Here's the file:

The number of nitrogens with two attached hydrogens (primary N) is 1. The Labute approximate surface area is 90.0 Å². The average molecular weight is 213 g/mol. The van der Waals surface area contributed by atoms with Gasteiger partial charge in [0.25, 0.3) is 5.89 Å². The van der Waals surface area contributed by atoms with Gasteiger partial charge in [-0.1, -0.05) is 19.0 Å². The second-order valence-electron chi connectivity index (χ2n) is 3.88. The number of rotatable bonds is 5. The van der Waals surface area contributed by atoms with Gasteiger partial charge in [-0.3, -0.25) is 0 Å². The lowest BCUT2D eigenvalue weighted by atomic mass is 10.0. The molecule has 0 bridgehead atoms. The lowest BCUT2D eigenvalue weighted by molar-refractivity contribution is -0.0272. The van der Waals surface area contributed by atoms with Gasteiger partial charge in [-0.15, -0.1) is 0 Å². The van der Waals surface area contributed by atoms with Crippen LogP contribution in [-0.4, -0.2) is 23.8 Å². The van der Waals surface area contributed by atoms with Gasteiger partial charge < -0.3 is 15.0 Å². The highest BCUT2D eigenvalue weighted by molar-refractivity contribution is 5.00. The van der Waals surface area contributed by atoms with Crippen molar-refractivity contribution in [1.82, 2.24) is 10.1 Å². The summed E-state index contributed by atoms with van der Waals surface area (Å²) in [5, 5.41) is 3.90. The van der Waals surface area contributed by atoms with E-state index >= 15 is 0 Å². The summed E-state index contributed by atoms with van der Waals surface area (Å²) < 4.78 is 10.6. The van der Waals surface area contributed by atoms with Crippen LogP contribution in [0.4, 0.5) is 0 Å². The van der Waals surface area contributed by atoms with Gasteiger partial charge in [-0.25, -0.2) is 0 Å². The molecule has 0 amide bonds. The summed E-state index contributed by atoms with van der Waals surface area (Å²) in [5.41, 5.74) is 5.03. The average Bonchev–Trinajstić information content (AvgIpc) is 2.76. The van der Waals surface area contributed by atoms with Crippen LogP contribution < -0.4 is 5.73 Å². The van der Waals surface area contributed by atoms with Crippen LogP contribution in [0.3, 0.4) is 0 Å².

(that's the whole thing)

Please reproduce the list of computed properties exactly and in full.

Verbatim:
The number of nitrogens with two attached hydrogens (primary N) is 1. The Labute approximate surface area is 90.0 Å². The average molecular weight is 213 g/mol. The van der Waals surface area contributed by atoms with Gasteiger partial charge in [0.25, 0.3) is 5.89 Å². The van der Waals surface area contributed by atoms with Gasteiger partial charge in [-0.1, -0.05) is 19.0 Å². The second-order valence-electron chi connectivity index (χ2n) is 3.88. The number of rotatable bonds is 5. The van der Waals surface area contributed by atoms with Gasteiger partial charge in [-0.3, -0.25) is 0 Å². The lowest BCUT2D eigenvalue weighted by atomic mass is 10.0. The molecule has 0 bridgehead atoms. The lowest BCUT2D eigenvalue weighted by molar-refractivity contribution is -0.0272. The van der Waals surface area contributed by atoms with Gasteiger partial charge in [-0.15, -0.1) is 0 Å². The van der Waals surface area contributed by atoms with Crippen LogP contribution in [-0.4, -0.2) is 23.8 Å². The van der Waals surface area contributed by atoms with Gasteiger partial charge < -0.3 is 15.0 Å². The highest BCUT2D eigenvalue weighted by molar-refractivity contribution is 5.00. The van der Waals surface area contributed by atoms with Crippen molar-refractivity contribution in [1.82, 2.24) is 10.1 Å². The summed E-state index contributed by atoms with van der Waals surface area (Å²) in [5, 5.41) is 3.90. The van der Waals surface area contributed by atoms with E-state index >= 15 is 0 Å². The summed E-state index contributed by atoms with van der Waals surface area (Å²) < 4.78 is 10.6. The van der Waals surface area contributed by atoms with Crippen LogP contribution in [0.4, 0.5) is 0 Å². The van der Waals surface area contributed by atoms with Gasteiger partial charge in [-0.25, -0.2) is 0 Å². The molecule has 0 amide bonds. The summed E-state index contributed by atoms with van der Waals surface area (Å²) in [5.41, 5.74) is 5.03. The average Bonchev–Trinajstić information content (AvgIpc) is 2.76. The van der Waals surface area contributed by atoms with Crippen LogP contribution < -0.4 is 5.73 Å². The van der Waals surface area contributed by atoms with Crippen LogP contribution in [0.3, 0.4) is 0 Å².